After a few months of tumultuous discussions, the Major League Baseball owners and Players Association finally reached an agreement that will get the 2020 season underway. Opening Day is scheduled to take place on either July 23 or 24, with spring training 2.0 starting on July 1.
Now that all is said and done, there will be 60 regular-season games for each team, running through Sept. 27 with the same playoff format as usual. Unfortunately, the players did not agree to earlier terms, which would have expanded the playoffs and allowed more teams in for a run at the World Series.
Without a deal, the MLB and MLBPA gained traction on getting a deal done and asked the league to create a schedule, which was their right in the March 26 agreement that also guaranteed players a fully prorated portion of their salaries. On Monday, MLB told the union it planned to make a schedule if the players reported to spring training by July 1 and agree to a health and safety manual that was more than 100 pages.
“All remaining issues have been resolved, and players are reporting to training camps,” the union tweeted Tuesday night.
Changes In 2020
The 2020 MLB season will have quite a few changes when it gets underway, including:
- Teams play their four divisional opponents 10 times, and each of the five interleague opponents from the same geographical location (AL East-NL East, AL Central-NL Central, AL West-NL West) four times apiece.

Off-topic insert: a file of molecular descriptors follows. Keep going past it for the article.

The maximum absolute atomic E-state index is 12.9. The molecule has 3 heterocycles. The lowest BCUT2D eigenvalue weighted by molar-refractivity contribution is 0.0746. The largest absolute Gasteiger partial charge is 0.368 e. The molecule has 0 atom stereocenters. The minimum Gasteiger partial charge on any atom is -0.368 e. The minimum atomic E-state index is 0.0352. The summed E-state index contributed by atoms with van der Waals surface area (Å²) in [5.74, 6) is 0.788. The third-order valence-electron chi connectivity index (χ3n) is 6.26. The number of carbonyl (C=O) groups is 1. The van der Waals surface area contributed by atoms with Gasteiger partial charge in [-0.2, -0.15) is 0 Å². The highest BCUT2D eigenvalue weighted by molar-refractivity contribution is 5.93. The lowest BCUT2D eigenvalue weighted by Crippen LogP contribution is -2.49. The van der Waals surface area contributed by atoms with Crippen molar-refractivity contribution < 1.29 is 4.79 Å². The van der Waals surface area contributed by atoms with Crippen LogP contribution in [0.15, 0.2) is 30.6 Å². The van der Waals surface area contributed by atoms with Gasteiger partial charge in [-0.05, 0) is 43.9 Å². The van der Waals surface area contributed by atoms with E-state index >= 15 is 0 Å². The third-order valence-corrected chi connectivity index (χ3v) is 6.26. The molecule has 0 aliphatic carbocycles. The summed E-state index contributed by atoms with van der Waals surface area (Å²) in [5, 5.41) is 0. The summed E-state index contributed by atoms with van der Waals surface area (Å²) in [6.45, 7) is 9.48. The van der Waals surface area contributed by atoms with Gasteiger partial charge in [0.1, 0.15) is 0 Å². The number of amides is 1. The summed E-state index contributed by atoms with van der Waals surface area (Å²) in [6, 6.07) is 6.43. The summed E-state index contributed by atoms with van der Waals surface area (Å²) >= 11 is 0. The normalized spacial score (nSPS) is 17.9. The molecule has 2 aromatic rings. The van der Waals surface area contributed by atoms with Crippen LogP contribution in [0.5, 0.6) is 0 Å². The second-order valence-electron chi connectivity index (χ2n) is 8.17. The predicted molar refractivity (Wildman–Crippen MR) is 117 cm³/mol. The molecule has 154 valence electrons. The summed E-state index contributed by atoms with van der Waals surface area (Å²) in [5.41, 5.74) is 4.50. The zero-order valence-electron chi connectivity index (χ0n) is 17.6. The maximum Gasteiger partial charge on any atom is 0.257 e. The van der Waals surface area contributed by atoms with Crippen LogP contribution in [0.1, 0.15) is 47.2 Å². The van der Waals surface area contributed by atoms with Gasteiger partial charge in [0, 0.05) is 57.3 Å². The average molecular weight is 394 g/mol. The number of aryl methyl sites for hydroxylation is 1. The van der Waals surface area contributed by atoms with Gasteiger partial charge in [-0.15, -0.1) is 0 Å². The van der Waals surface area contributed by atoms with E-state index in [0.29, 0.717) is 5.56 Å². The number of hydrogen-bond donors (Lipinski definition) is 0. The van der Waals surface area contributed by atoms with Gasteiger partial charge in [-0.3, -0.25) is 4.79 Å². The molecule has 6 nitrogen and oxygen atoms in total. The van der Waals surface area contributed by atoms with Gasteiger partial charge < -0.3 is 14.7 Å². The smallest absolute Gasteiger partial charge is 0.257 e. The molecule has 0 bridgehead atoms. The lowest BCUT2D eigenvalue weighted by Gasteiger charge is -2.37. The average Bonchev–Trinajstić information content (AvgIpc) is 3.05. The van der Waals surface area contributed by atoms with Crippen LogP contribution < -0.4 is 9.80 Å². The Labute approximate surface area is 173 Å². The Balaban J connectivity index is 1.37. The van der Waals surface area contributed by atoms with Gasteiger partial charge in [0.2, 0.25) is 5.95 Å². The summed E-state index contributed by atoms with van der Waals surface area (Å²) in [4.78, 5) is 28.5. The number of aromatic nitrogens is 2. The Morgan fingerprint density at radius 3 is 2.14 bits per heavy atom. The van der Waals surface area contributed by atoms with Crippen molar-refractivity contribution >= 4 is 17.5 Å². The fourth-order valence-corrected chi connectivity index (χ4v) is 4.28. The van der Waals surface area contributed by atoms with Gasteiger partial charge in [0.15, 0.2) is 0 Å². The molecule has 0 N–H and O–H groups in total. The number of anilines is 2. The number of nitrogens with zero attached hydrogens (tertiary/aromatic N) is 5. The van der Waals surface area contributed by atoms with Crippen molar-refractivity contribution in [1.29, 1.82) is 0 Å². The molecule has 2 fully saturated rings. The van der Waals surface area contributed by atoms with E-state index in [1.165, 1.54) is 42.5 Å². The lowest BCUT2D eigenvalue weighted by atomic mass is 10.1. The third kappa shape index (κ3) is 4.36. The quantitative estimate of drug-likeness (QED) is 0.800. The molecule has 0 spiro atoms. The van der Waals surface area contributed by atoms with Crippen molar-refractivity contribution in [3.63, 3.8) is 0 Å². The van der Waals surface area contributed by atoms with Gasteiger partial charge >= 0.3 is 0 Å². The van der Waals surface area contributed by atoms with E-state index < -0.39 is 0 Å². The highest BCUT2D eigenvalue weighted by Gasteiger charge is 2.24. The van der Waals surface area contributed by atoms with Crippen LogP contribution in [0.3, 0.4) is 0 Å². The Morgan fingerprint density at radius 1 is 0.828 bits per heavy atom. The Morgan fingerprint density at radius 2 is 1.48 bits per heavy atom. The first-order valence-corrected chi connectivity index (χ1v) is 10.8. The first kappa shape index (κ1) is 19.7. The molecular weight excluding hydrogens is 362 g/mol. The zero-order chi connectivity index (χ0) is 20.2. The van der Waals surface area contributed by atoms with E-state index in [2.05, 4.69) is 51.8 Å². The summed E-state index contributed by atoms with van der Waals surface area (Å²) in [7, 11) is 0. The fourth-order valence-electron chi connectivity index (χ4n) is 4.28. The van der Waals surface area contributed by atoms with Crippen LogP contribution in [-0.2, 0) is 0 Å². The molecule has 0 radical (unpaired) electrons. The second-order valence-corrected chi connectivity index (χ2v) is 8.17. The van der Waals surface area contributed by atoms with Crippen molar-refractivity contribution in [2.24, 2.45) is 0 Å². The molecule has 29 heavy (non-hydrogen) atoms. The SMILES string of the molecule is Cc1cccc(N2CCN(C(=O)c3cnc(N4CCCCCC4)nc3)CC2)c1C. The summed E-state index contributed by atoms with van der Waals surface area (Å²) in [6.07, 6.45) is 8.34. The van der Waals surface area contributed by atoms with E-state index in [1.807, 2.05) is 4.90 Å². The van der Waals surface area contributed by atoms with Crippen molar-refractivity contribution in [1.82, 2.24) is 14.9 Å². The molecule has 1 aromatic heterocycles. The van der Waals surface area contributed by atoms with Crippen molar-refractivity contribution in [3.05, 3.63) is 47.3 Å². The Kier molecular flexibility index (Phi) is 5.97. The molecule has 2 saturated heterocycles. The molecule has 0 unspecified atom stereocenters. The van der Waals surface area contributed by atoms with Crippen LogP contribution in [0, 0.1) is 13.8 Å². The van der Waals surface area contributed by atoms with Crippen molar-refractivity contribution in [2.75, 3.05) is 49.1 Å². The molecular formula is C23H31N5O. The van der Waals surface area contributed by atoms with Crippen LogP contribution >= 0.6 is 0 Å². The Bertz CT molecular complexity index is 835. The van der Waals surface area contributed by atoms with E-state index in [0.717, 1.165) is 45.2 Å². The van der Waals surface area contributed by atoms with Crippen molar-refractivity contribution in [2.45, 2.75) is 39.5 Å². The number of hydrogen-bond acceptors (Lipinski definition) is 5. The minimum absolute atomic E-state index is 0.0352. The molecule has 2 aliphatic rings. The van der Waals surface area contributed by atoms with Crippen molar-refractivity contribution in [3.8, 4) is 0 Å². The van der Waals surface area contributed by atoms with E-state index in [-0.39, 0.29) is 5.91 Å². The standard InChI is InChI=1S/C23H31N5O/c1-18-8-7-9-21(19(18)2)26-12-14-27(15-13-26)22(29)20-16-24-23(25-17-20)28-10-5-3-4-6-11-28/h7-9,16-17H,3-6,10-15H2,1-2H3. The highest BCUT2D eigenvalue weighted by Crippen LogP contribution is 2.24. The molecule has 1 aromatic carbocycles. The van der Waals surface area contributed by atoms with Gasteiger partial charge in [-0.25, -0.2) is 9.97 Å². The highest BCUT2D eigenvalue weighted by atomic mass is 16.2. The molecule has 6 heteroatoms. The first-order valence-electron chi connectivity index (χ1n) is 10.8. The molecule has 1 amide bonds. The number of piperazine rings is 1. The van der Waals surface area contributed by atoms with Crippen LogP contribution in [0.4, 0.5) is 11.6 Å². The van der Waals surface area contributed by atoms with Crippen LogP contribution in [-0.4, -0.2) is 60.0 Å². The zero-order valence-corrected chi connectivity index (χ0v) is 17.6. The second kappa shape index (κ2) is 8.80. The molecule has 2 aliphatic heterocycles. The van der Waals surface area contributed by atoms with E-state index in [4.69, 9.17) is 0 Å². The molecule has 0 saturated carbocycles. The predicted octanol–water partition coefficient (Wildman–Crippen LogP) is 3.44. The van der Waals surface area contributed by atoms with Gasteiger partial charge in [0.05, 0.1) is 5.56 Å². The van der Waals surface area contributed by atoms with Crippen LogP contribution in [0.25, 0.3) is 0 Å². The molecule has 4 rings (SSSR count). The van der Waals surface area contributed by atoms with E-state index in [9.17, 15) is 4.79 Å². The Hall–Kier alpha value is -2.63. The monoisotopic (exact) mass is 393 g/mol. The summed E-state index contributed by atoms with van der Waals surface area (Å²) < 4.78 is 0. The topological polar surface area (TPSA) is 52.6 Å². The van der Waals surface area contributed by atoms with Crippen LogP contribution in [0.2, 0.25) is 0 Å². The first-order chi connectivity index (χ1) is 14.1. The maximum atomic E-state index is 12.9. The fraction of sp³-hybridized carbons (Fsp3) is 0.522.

- The National League will have the designated hitter.
- In extra innings, teams will begin with a runner on second base.
- The trade deadline will be Aug. 31, which is less than a month before the regular season is scheduled to end.
- Rosters begin at 30 players for the first two weeks and then go to 28 for the next two weeks before finally ending at 26 for the rest of the season.
- Teams will have a taxi squad that allows them to carry up to 60 players available to play in regular-season games.
- There will be a COVID-19 injured list with minimum or maximum length of time spent on it, while standard injured list stints will be for 10 days, and the usual 60-day stint will now be for 45 days.
Dealing With Coronavirus
Of course, the fate of the MLB season depends on how the league handles the coronavirus situation that has been infiltrating the world for months now. Several golfers on the PGA Tour tested positive for COVID-19, and it’s unsure of how that will all unfold.
One of the top golfers in the world, Brooks Koepka, just withdrew from this weekend’s Travelers Championship in Connecticut because his caddy came back with a positive test.
Already, there have been numerous positive tests with MLB teams, including the Philadelphia Phillies, who have been the most heavily-hit team. In addition, stars like Charlie Blackmon have tested positive and so have other players around the league.
Luckily for the players testing positive now, they should be able to make full recoveries and not be affected while the regular season and playoffs are starting up. After all, these are some of the best athletes in the world that are in great shape that can make full recoveries.
The year 2020 has certainly been the most bizarre one of our lifetimes. It will be nice to get back to some sense of normalcy, but we must all stay diligent in keeping ourselves and others safe from this disease that is starting to rear its ugly head in some portions of the country.
Not to mention, if more and more positive tests keep coming back, the sports world may not want to take that risk.